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COVID-19 (Disease) -- Economic aspects -- United States, Electronic commerce -- Social aspects, Delivery of goods


In this project, we used a mixed-methods study to collect critical information to evaluate the extent to which people modified their shopping behavior, either by choice or necessity, to meet their provisioning needs during the COVID-19 crisis and the following recovery. First, four waves of a cross-sectional survey were administered online to a representative sample of households in Arizona, Florida, Michigan, Oregon, and Washington. This longitudinal, comparative study responded directly to a critical research gap and advanced behavioral science by providing a rich survey dataset to support and test theories of behavioral change and technology adoption. Second, focus groups were conducted with older adults in Oregon to discuss their arc of technology adoption for grocery shopping. Focus groups were also conducted with two sets of mentors who provide assistance to family members and friends with online food purchases to understand what kinds of interventions might be necessary to broaden access to e-commerce and delivery platforms for vulnerable populations. This report presents high-level descriptive statistics from these surveys comparing results by wave and/or by state. The findings from the focus groups with older adults and mentors are also described. The findings of this research are critical for emergency planning but also for understanding the ever-changing mechanism used to access retail and service opportunities (whether in-person vs. online), and the opportunities for future interventions to remedy barriers to accessing food that are relevant after the pandemic recovery.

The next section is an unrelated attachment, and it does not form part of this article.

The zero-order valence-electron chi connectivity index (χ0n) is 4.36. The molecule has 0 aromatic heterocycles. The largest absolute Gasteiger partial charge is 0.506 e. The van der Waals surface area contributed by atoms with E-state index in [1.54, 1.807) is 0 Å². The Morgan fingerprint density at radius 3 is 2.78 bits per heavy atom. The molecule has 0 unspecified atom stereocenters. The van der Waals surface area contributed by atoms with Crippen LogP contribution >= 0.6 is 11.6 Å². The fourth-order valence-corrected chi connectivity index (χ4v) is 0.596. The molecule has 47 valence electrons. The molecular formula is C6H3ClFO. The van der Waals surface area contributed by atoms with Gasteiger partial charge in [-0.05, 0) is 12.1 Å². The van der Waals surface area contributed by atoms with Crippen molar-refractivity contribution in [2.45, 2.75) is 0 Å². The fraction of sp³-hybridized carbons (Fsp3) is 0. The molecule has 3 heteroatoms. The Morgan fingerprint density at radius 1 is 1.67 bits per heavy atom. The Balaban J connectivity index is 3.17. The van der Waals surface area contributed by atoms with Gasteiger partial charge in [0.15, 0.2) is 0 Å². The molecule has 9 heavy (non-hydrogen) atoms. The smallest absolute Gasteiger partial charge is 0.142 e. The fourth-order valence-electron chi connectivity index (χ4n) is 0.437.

This is a final report, NITC-RR-1435, from the National Institute for Transportation and Communities (NITC) program of the Transportation Research and Education Center (TREC) at Portland State University.

The project page can be found online at:



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